New, Improved Tuning Examples

My good friend Anne Garland, wife of songwriter David, gave me some html code with which to make my Just Intonation Explained page far more convenient and practical by embedding the mp3s so that they don't jump to a new page to play, and you can keep reading the text while listening. She warned that it doesn't work on all browsers, and so if any of you find you can't access the recorded examples, please let me know and I'll put the original version back up as an alternative. This is going to open up a lot of possibilities: I've been considering … [Read more...]

Birthplace of Another Sonata

Rocky Trail

In the earliest years of the 20th century, Charles Ives was working for Charles H. Raymond & Co. insurance company in Wall Street. On weekends he would escape the city to Pine Mountain, a beautiful nature reserve south of Danbury where the Ives family owned land, in order to compose there. Some of his early works are marked with the notation "Pine Mountain," including the First Piano Sonata, whose earliest sketch is dated Aug. 4, 1901. And today there is a long trail through the Pine Mountain nature reserve called the Ives Trail, running … [Read more...]

Nothing Changes

The gold of Beethoven's day, of which he was himself the purest nugget, comes down to us bright and untarnished, so that we forget all the dross that has been thrown on the scrap-heap of time. Our own gold is almost hidden from us by the glitter of the tinsel. The world of music, says Sir Charles Stanford ["Pages from an Unwritten Diary"], is not substantially different from what it has been. It has always exalted those of its contemporary composers who dealt in frills and furbelows above those who considered the body more important than its … [Read more...]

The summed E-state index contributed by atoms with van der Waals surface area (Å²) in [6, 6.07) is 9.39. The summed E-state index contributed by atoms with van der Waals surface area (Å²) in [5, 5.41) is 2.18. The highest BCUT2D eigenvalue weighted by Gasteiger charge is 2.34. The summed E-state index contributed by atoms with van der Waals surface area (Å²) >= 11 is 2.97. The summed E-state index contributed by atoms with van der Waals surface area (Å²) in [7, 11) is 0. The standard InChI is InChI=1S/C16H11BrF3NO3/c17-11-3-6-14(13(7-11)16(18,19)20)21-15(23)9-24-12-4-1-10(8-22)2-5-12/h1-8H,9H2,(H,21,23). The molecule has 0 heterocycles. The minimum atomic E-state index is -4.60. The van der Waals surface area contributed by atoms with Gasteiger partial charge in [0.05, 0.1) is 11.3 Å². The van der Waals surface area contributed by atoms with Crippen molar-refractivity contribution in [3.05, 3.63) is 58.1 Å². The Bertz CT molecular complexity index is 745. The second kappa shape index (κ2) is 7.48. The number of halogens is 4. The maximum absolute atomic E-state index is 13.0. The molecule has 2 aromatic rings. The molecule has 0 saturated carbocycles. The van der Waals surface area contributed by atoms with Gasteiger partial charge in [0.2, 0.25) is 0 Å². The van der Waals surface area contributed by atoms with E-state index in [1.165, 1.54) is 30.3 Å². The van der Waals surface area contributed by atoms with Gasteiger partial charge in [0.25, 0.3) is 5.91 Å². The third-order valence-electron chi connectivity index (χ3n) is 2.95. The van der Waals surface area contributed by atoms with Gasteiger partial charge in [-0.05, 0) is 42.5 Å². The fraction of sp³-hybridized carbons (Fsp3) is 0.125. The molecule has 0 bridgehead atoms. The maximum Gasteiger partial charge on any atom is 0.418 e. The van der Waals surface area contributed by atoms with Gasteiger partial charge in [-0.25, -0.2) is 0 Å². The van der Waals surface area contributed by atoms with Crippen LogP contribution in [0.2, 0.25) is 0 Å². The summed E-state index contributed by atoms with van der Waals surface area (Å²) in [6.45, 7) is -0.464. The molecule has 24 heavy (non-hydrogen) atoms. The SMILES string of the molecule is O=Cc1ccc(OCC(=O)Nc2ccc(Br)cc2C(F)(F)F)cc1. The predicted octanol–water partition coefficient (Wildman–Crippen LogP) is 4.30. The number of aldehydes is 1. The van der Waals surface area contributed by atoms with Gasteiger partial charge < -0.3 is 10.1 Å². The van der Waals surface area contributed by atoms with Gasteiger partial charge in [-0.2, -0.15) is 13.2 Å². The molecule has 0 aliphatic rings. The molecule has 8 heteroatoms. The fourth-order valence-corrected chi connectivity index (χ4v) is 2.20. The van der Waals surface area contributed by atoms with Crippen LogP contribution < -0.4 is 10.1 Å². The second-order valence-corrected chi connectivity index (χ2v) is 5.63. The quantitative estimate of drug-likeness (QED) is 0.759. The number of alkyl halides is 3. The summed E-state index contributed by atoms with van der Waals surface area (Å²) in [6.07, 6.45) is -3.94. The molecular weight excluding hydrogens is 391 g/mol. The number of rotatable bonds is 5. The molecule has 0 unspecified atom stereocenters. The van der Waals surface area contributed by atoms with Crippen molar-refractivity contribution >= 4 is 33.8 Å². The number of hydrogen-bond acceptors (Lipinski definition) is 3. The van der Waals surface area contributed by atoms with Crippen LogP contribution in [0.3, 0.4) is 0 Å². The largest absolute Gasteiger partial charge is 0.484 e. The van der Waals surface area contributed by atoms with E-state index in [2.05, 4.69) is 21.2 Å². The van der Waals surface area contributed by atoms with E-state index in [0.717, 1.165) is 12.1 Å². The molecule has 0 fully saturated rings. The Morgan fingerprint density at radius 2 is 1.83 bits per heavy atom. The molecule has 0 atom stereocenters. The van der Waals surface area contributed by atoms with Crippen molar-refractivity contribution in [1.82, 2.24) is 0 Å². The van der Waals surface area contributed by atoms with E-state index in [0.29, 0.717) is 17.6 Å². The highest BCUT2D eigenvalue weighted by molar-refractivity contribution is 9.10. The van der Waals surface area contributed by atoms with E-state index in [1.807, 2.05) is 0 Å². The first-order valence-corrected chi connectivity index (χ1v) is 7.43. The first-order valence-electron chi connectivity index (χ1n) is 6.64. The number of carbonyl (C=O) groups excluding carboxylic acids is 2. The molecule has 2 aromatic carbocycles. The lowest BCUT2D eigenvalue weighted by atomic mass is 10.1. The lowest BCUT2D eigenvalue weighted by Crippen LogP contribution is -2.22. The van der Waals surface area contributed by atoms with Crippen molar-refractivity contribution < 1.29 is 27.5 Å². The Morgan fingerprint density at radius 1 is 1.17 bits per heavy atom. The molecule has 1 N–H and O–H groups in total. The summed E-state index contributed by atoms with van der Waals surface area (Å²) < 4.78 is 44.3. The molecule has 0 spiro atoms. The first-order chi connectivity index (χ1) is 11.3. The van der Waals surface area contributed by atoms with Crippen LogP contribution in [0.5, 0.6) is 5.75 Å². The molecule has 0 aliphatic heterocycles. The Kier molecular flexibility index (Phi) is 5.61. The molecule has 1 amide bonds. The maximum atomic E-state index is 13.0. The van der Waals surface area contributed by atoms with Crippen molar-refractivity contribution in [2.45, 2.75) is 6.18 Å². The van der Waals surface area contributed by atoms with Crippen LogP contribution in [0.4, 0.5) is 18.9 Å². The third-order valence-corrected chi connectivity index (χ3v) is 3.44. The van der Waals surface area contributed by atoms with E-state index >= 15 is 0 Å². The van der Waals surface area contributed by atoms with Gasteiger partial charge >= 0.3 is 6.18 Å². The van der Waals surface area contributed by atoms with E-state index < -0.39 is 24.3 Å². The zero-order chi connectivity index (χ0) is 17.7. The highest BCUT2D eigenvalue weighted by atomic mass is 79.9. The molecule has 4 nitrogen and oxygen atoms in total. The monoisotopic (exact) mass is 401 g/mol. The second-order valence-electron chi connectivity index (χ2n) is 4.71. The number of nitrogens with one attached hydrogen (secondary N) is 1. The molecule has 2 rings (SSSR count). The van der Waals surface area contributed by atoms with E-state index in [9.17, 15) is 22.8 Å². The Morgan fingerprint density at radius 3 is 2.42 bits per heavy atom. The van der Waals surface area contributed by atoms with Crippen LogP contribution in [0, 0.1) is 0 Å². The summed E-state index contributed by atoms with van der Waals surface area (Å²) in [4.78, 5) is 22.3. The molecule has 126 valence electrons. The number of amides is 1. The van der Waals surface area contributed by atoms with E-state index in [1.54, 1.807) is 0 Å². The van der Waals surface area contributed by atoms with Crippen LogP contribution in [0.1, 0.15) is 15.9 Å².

Other Freakin’ Options Available

I like this interview with Branford Marsalis in the Seattle Weekly, and completely agree with him: You put on old records and they always sound better. Why are they better? I started listening to a lot of classical music, and that really solidified the idea that the most important and the strongest element of music is the melodic content. In jazz we spend a lot of time talking about harmony. Harmonic music tends to be very insular. It tends to be [like] you're in the private club with a secret handshake. I have a lot of normal friends. … [Read more...]

Perverting the Young, Microtonally

A couple of summers ago I had the odd idea of writing some simple microtonal pieces for kids, and maybe calling them "Nursery Tunes for Demented Children." I had forgotten about them (odd how often I forget pieces I've written) and ran across them today, found I had completed two. I had been wanting to use some complex scales in a simple context, and maybe also thought that if kids were exposed at a tender age to something other than the 12-pitch scale they might grow up as weird as I am. Here they are: Down to the End of the … [Read more...]

A Necessity Outlived

This is a rather idle comment, so don't take it too seriously and get all outraged. I'm sitting here putting in, and fixing, footnotes in my book. I try to put them in as I'm first writing, but sometimes I write one from memory and don't pause to look it up; or I find it in another book and don't have the original book to look it up in; or I'm quoting something I had used in a less scholarly publication; or I'm just on a tear and don't want to pause for footnotes. So I'm making a final pass, and I see an incomplete footnote. It's from a book I … [Read more...]

I Mingle with Beyoncé and Kim Kardashian (Whoever They Are)

Star-Ballads